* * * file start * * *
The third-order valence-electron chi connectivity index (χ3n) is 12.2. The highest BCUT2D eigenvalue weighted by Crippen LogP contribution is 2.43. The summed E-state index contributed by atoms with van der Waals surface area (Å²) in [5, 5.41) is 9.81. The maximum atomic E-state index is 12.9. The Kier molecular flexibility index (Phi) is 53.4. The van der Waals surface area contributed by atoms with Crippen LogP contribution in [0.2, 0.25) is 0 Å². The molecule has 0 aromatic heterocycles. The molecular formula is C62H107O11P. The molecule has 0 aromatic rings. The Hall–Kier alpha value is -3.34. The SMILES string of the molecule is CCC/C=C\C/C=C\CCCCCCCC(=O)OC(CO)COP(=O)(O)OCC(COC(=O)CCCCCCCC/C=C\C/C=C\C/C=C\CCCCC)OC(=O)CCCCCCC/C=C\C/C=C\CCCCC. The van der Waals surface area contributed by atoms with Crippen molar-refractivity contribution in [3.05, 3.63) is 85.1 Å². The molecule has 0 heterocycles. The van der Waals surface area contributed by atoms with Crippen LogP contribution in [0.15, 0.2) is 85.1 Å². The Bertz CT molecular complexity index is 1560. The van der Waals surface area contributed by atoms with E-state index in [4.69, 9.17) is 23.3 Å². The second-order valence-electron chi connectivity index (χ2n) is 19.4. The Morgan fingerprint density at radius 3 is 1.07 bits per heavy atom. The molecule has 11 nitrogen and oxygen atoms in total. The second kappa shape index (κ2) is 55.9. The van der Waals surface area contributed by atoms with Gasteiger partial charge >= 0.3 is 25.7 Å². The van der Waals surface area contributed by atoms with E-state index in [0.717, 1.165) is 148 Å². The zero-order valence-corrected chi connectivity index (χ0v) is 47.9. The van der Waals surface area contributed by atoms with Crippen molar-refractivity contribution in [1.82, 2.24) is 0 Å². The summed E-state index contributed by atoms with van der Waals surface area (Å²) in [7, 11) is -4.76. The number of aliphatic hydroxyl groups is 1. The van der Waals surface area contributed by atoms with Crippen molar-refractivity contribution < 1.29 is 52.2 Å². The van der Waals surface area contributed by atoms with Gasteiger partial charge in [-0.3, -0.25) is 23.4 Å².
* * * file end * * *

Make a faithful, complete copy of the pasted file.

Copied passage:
The third-order valence-electron chi connectivity index (χ3n) is 12.2. The highest BCUT2D eigenvalue weighted by Crippen LogP contribution is 2.43. The summed E-state index contributed by atoms with van der Waals surface area (Å²) in [5, 5.41) is 9.81. The maximum atomic E-state index is 12.9. The Kier molecular flexibility index (Phi) is 53.4. The van der Waals surface area contributed by atoms with Crippen LogP contribution in [0.2, 0.25) is 0 Å². The molecule has 0 aromatic heterocycles. The molecular formula is C62H107O11P. The molecule has 0 aromatic rings. The Hall–Kier alpha value is -3.34. The SMILES string of the molecule is CCC/C=C\C/C=C\CCCCCCCC(=O)OC(CO)COP(=O)(O)OCC(COC(=O)CCCCCCCC/C=C\C/C=C\C/C=C\CCCCC)OC(=O)CCCCCCC/C=C\C/C=C\CCCCC. The van der Waals surface area contributed by atoms with Crippen molar-refractivity contribution in [3.05, 3.63) is 85.1 Å². The molecule has 0 heterocycles. The van der Waals surface area contributed by atoms with Crippen LogP contribution in [0.15, 0.2) is 85.1 Å². The Bertz CT molecular complexity index is 1560. The van der Waals surface area contributed by atoms with E-state index in [4.69, 9.17) is 23.3 Å². The second-order valence-electron chi connectivity index (χ2n) is 19.4. The Morgan fingerprint density at radius 3 is 1.07 bits per heavy atom. The molecule has 11 nitrogen and oxygen atoms in total. The second kappa shape index (κ2) is 55.9. The van der Waals surface area contributed by atoms with Gasteiger partial charge >= 0.3 is 25.7 Å². The van der Waals surface area contributed by atoms with E-state index in [0.717, 1.165) is 148 Å². The zero-order valence-corrected chi connectivity index (χ0v) is 47.9. The van der Waals surface area contributed by atoms with Crippen molar-refractivity contribution in [1.82, 2.24) is 0 Å². The summed E-state index contributed by atoms with van der Waals surface area (Å²) in [7, 11) is -4.76. The number of aliphatic hydroxyl groups is 1. The van der Waals surface area contributed by atoms with Crippen molar-refractivity contribution < 1.29 is 52.2 Å². The van der Waals surface area contributed by atoms with Gasteiger partial charge in [-0.3, -0.25) is 23.4 Å².